(iv) British Airways has a branch in India that was a permanent establishment (“PE”) in India and, therefore, income from a permanent establishment in India was taxable, as it is not covered by double taxation.14 That the Learned Addl. Director was totally unaware that the only expected revenue pool in the aviation sector that concerns the complainant company is the IATP pool. This too is duly recognized and falls under Article 8 of the DBAA, and income derived from it is exempt from taxation in India. one. For the purpose of determining the profit of a permanent establishment, expenses incurred for the purposes of the permanent establishment, including administrative and administrative costs so incurred, whether admitted in the Contracting State in which the permanent establishment is situated or elsewhere, shall be permitted by the provisions and subject to restrictions imposed by the tax laws of that Contracting State. To the extent that the law of the Contracting State in which the permanent establishment is situated provides for a limitation on the amount of administrative and general costs and such limitation by a limitation provided for in 1, the competent authority of that State Party shall notify the competent authority of the other State Party immediately after the entry into force of this Convention, its agreement or protocol with that third country, the provisions of paragraph u nd if the competent authority of the other State Party so requests; the provisions of this paragraph shall apply from the date of entry into force of this Convention. 7. Ld. DR argued that one of the activities from which Assessee derived revenue during the years under attack was technical management. Although the evaluator claimed to have provided “technical handling services” in accordance with the agreements submitted, the type of service was referred to as “ground handling”.
The evaluator provides his services “by flight” for a fixed period of time. The services offered also vary in quality and coverage. Ld DR also argued that Assessee also had a large number of other facilities. Assessee does not have a uniform pricing policy for the services it provides and the rates charged for the same type of aircraft, i.e. A-330, vary from airline to airline. Similarly, there are different tariffs on the basis of the duration of the services as well as for additional services, as expressed in the table drawn up during the hearing. The Ld. DR also argued that Assessee provides its services both to IATA/IATP member airlines and to non-IATP members. Assessee also provides its services under bilateral service agreements and on an ad hoc basis, without agreement. Assessee has drawn up direct invoices indicating the amount to be paid on the basis of the actual use of the services and the period, i.e.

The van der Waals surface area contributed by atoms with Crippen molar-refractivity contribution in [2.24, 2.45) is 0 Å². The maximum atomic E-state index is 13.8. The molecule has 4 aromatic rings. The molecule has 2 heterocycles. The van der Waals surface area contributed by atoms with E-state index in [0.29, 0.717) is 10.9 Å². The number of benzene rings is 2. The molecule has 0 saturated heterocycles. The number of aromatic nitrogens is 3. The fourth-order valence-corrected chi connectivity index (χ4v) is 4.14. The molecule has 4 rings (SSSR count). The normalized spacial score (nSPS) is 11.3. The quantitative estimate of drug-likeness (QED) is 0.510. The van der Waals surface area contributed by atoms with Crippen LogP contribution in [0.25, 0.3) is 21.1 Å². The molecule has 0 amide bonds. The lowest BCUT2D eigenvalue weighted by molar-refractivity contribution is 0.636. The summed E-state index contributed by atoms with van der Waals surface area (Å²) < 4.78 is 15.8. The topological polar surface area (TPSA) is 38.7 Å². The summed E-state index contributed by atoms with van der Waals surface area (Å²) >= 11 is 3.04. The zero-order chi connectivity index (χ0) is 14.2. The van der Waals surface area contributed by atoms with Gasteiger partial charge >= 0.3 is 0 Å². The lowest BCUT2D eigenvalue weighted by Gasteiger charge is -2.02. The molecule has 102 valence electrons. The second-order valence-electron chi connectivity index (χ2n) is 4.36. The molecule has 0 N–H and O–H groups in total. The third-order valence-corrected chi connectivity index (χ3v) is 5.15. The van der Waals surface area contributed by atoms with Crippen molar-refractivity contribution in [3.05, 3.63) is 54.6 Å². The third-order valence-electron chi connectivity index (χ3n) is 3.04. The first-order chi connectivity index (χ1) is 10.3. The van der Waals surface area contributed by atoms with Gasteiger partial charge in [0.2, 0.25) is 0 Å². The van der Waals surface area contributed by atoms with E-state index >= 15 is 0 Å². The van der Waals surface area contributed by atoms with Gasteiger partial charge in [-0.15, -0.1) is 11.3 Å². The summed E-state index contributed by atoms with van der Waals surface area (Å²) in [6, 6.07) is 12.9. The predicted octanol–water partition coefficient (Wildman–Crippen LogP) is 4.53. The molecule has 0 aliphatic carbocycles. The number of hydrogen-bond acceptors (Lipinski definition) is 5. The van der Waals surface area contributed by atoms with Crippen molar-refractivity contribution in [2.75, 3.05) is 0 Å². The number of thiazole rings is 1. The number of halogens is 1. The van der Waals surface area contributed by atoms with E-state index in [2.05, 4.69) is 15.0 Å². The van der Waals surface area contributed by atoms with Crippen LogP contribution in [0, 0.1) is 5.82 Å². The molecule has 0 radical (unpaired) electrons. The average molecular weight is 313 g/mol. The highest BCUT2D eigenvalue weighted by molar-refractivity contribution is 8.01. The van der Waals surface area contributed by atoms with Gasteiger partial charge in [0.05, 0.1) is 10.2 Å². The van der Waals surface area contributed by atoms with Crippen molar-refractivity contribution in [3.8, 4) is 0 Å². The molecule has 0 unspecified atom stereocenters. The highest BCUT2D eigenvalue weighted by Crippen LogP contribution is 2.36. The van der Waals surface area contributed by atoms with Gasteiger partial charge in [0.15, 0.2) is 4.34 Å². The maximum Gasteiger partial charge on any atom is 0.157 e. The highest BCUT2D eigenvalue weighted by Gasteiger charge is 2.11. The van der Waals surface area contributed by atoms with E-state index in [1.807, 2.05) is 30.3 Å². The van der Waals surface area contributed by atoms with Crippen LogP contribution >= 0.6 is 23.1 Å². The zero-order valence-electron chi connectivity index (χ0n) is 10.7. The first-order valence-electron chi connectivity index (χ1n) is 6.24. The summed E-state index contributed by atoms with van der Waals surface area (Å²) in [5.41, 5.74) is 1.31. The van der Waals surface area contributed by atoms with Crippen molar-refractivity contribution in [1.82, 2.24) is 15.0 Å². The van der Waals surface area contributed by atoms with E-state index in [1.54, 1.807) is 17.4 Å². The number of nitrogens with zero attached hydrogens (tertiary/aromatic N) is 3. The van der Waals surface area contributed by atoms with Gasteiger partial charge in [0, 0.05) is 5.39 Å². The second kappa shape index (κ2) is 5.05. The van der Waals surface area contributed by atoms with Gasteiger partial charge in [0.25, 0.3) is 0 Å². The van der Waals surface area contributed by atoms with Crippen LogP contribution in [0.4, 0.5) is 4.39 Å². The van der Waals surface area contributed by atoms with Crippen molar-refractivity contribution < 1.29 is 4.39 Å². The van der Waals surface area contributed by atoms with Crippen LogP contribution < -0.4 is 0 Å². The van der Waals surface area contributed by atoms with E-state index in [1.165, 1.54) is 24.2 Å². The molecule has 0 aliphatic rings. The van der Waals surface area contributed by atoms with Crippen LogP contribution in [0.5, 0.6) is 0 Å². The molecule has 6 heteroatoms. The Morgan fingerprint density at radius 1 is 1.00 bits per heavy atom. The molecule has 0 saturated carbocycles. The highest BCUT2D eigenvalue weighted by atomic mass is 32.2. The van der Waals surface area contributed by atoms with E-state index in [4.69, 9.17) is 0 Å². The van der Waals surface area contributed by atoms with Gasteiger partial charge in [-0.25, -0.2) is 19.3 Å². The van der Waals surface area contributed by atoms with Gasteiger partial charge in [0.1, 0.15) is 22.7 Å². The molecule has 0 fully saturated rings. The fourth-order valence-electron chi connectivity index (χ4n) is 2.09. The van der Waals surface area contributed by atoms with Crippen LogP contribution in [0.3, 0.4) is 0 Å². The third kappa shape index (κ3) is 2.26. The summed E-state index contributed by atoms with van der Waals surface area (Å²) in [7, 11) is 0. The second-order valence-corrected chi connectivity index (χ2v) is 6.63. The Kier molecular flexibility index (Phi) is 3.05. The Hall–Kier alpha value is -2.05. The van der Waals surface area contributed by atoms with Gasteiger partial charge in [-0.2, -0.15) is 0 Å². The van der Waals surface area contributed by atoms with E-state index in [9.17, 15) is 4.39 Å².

thirty days during which that amount is payable. Assessee also receives a service fee directly from the recipients of the service. Service agreements with certain airlines have been incorporated by TDS and Austrian Airlines has also withdrawn TDS. Similarly, amounts collected by Austrian Airlines and others are subject to service tax. The agreement with Singapore Airlines contains an integrated “termination clause” as well as an “annual price review”. The agreement with Singapore Airlines & Austrian Airlines also provides for the subcontracting of services to KLM. However, Assessee calculated respectively 625 $US and 340 euros by Singapore & Austrian Airlines for its services. Assessee also promoted a JV called Air France Ground Handling Pvt. .